Inventory management needed to be done as a priority at all the places. Some of them are early-ordering, procuring more reagents for routine parameters, cross-checking of the inventory review by different people, shift supervision, implementation of contingency plan, extra buffer stock and batch practice, and most importantly, creation of a back-up role for lab staff. The supply chain management was done by different agencies at different places. The central medical supply and the regulatory authorities managed this situation.

More Make In India incentives can ensure that such a situation can be handled in a better way in the future, and then remote LIS access. I used to -- Any time, morning 5:00 a.m. or like night 10:00 p.m., I used to have remote LIS access. Cloud-based servers and more automations are the future tools that can help avoiding such shortage problems in the future. So this was the response, mainly the response from the different institutes globally.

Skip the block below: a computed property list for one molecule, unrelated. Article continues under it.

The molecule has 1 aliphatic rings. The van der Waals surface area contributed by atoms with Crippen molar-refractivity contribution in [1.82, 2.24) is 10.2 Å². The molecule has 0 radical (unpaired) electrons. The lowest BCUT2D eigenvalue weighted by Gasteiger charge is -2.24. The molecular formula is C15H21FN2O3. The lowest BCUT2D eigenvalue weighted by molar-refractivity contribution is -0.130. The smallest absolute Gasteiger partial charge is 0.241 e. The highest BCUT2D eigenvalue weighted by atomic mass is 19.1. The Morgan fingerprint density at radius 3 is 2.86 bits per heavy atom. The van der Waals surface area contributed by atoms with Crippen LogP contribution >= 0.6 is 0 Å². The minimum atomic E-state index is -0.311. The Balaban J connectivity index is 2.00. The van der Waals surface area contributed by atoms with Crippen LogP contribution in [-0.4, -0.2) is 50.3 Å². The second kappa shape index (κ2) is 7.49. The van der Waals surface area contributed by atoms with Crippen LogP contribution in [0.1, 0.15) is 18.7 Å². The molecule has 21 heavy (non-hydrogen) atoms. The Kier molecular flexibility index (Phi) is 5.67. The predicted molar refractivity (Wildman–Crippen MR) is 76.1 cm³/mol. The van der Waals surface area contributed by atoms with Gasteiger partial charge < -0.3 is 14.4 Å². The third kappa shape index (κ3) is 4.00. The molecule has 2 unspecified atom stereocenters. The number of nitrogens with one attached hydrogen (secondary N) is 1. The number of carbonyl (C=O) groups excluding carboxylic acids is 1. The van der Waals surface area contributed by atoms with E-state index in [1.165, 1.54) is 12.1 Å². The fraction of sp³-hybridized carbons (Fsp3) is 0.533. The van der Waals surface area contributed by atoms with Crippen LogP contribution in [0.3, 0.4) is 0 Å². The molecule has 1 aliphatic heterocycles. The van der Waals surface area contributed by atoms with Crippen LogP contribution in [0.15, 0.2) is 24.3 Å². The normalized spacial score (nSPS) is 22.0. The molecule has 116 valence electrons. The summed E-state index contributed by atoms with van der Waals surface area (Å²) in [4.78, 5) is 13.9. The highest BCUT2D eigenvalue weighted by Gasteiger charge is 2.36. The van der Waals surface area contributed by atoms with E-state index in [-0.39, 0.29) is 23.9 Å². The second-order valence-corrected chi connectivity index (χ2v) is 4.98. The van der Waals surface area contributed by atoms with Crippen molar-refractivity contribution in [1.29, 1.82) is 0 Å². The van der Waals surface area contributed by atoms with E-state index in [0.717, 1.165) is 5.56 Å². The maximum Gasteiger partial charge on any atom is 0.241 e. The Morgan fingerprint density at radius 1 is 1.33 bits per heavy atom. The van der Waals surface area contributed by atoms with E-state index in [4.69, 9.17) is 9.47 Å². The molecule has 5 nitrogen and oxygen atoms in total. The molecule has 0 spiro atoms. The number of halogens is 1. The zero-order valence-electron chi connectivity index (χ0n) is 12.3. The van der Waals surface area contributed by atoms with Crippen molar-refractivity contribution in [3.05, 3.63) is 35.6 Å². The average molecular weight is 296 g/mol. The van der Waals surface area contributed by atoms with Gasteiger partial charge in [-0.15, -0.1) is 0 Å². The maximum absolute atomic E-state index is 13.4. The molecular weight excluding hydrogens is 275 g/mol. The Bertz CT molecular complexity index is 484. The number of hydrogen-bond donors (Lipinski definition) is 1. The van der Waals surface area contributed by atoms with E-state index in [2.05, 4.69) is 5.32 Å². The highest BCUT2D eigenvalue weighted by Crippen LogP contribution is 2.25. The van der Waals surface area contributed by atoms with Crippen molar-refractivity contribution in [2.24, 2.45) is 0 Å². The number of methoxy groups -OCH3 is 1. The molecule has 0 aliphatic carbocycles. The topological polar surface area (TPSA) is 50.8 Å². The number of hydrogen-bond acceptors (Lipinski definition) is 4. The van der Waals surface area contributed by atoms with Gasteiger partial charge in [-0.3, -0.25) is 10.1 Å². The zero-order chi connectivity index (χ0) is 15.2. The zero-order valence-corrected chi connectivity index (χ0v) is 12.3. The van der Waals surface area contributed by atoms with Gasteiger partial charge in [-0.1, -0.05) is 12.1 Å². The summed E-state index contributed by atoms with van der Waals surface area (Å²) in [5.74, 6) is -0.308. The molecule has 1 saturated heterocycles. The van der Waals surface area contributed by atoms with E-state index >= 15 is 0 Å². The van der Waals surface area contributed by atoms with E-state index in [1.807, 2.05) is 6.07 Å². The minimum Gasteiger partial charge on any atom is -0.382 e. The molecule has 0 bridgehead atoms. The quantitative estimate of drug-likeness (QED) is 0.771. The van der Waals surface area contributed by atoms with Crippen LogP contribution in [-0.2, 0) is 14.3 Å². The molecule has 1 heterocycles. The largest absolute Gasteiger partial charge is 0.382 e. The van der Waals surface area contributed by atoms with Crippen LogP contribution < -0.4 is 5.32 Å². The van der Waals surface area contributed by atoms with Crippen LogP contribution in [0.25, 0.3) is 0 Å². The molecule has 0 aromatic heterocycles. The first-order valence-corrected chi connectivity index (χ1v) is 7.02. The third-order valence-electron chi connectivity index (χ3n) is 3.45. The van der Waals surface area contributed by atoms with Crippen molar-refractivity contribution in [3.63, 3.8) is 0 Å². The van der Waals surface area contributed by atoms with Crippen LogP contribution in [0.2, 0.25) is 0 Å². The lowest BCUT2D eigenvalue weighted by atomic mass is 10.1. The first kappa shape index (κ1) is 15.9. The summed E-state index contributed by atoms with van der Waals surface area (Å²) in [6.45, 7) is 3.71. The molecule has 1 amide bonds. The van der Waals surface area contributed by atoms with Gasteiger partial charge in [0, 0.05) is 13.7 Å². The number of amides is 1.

Bob Barrett:
What changes have you and your institute implemented to plan for future supply on labor shortages?

Barnali Das:
Actually, we have taken a couple of strategies. The prospective strategies for better preparedness like mode-dependence and trust-building with the local suppliers, building resilience in an increasing size of the supply chain, quantifying risk measures, business continuity planning, and capacity-building, and then digital transformation for inventory management, up-scaling the scale across all specialties. This impacted the clinical outcome, so cross-training mainly, and centralized command center or system for supply chain, and identifying the right resource for the right patient for the right purpose, and cultivating and nurturing private-public partnership. So this is where -- we have taken for our institution and if you talk about Indian government -- So actually, the Indian government and healthcare and diagnostic industry have built capacities and acted promptly to ensure smooth production and supplies.